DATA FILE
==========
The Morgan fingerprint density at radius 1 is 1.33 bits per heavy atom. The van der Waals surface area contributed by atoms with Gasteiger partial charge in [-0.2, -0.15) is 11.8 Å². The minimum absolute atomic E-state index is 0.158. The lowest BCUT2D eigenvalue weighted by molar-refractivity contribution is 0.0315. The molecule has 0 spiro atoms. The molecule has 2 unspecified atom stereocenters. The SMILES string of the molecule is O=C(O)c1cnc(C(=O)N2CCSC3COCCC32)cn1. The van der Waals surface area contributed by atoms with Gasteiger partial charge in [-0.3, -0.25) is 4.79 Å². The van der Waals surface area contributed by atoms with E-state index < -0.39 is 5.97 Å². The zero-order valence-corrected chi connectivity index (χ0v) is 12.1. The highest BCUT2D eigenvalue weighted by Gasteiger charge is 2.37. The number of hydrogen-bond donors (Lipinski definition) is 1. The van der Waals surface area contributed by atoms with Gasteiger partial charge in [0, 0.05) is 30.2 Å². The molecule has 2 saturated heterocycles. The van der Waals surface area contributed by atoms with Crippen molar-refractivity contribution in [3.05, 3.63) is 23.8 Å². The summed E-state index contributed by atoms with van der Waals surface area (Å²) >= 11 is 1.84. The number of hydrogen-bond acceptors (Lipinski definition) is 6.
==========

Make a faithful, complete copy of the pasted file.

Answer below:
The Morgan fingerprint density at radius 1 is 1.33 bits per heavy atom. The van der Waals surface area contributed by atoms with Gasteiger partial charge in [-0.2, -0.15) is 11.8 Å². The minimum absolute atomic E-state index is 0.158. The lowest BCUT2D eigenvalue weighted by molar-refractivity contribution is 0.0315. The molecule has 0 spiro atoms. The molecule has 2 unspecified atom stereocenters. The SMILES string of the molecule is O=C(O)c1cnc(C(=O)N2CCSC3COCCC32)cn1. The van der Waals surface area contributed by atoms with Gasteiger partial charge in [-0.3, -0.25) is 4.79 Å². The van der Waals surface area contributed by atoms with E-state index < -0.39 is 5.97 Å². The zero-order valence-corrected chi connectivity index (χ0v) is 12.1. The highest BCUT2D eigenvalue weighted by Gasteiger charge is 2.37. The number of hydrogen-bond donors (Lipinski definition) is 1. The van der Waals surface area contributed by atoms with Gasteiger partial charge in [0, 0.05) is 30.2 Å². The molecule has 2 saturated heterocycles. The van der Waals surface area contributed by atoms with Crippen molar-refractivity contribution in [3.05, 3.63) is 23.8 Å². The summed E-state index contributed by atoms with van der Waals surface area (Å²) >= 11 is 1.84. The number of hydrogen-bond acceptors (Lipinski definition) is 6.